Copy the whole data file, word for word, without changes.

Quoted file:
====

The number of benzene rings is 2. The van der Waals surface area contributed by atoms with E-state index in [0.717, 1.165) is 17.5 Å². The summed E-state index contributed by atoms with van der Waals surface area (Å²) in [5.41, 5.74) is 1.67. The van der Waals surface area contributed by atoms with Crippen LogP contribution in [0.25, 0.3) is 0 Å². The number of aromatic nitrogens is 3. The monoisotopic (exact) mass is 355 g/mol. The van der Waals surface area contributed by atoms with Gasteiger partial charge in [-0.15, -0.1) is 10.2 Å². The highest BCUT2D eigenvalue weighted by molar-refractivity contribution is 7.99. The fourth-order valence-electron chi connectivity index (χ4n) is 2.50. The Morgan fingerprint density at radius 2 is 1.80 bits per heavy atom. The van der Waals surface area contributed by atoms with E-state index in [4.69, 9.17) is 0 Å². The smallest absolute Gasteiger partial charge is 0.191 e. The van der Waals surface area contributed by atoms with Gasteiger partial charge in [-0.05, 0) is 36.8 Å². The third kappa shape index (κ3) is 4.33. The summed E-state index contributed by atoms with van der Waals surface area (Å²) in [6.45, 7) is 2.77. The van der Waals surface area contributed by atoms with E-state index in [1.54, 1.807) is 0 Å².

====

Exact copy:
The number of benzene rings is 2. The van der Waals surface area contributed by atoms with E-state index in [0.717, 1.165) is 17.5 Å². The summed E-state index contributed by atoms with van der Waals surface area (Å²) in [5.41, 5.74) is 1.67. The van der Waals surface area contributed by atoms with Crippen LogP contribution in [0.25, 0.3) is 0 Å². The number of aromatic nitrogens is 3. The monoisotopic (exact) mass is 355 g/mol. The van der Waals surface area contributed by atoms with Gasteiger partial charge in [-0.15, -0.1) is 10.2 Å². The highest BCUT2D eigenvalue weighted by molar-refractivity contribution is 7.99. The fourth-order valence-electron chi connectivity index (χ4n) is 2.50. The Morgan fingerprint density at radius 2 is 1.80 bits per heavy atom. The van der Waals surface area contributed by atoms with E-state index in [4.69, 9.17) is 0 Å². The smallest absolute Gasteiger partial charge is 0.191 e. The van der Waals surface area contributed by atoms with Gasteiger partial charge in [-0.05, 0) is 36.8 Å². The third kappa shape index (κ3) is 4.33. The summed E-state index contributed by atoms with van der Waals surface area (Å²) in [6.45, 7) is 2.77. The van der Waals surface area contributed by atoms with E-state index in [1.54, 1.807) is 0 Å².